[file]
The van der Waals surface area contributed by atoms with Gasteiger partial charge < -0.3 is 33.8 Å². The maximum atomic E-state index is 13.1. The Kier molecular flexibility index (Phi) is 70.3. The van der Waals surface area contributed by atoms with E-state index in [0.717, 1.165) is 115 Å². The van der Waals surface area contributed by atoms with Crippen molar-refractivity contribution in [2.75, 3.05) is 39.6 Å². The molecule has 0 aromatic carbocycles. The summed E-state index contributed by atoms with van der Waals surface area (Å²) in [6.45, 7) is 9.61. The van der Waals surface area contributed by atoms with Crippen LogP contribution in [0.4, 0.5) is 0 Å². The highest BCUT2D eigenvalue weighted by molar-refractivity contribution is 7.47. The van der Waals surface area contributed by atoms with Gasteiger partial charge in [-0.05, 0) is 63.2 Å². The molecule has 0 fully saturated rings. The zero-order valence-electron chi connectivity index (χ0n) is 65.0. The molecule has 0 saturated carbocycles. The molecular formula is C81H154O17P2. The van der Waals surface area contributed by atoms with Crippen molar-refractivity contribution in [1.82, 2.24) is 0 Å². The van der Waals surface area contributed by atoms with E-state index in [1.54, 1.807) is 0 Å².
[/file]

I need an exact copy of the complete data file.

The van der Waals surface area contributed by atoms with Gasteiger partial charge < -0.3 is 33.8 Å². The maximum atomic E-state index is 13.1. The Kier molecular flexibility index (Phi) is 70.3. The van der Waals surface area contributed by atoms with E-state index in [0.717, 1.165) is 115 Å². The van der Waals surface area contributed by atoms with Crippen molar-refractivity contribution in [2.75, 3.05) is 39.6 Å². The molecule has 0 aromatic carbocycles. The summed E-state index contributed by atoms with van der Waals surface area (Å²) in [6.45, 7) is 9.61. The van der Waals surface area contributed by atoms with Crippen LogP contribution in [0.4, 0.5) is 0 Å². The highest BCUT2D eigenvalue weighted by molar-refractivity contribution is 7.47. The van der Waals surface area contributed by atoms with Gasteiger partial charge in [-0.05, 0) is 63.2 Å². The molecule has 0 fully saturated rings. The zero-order valence-electron chi connectivity index (χ0n) is 65.0. The molecule has 0 saturated carbocycles. The molecular formula is C81H154O17P2. The van der Waals surface area contributed by atoms with Crippen molar-refractivity contribution in [1.82, 2.24) is 0 Å². The van der Waals surface area contributed by atoms with E-state index in [1.54, 1.807) is 0 Å².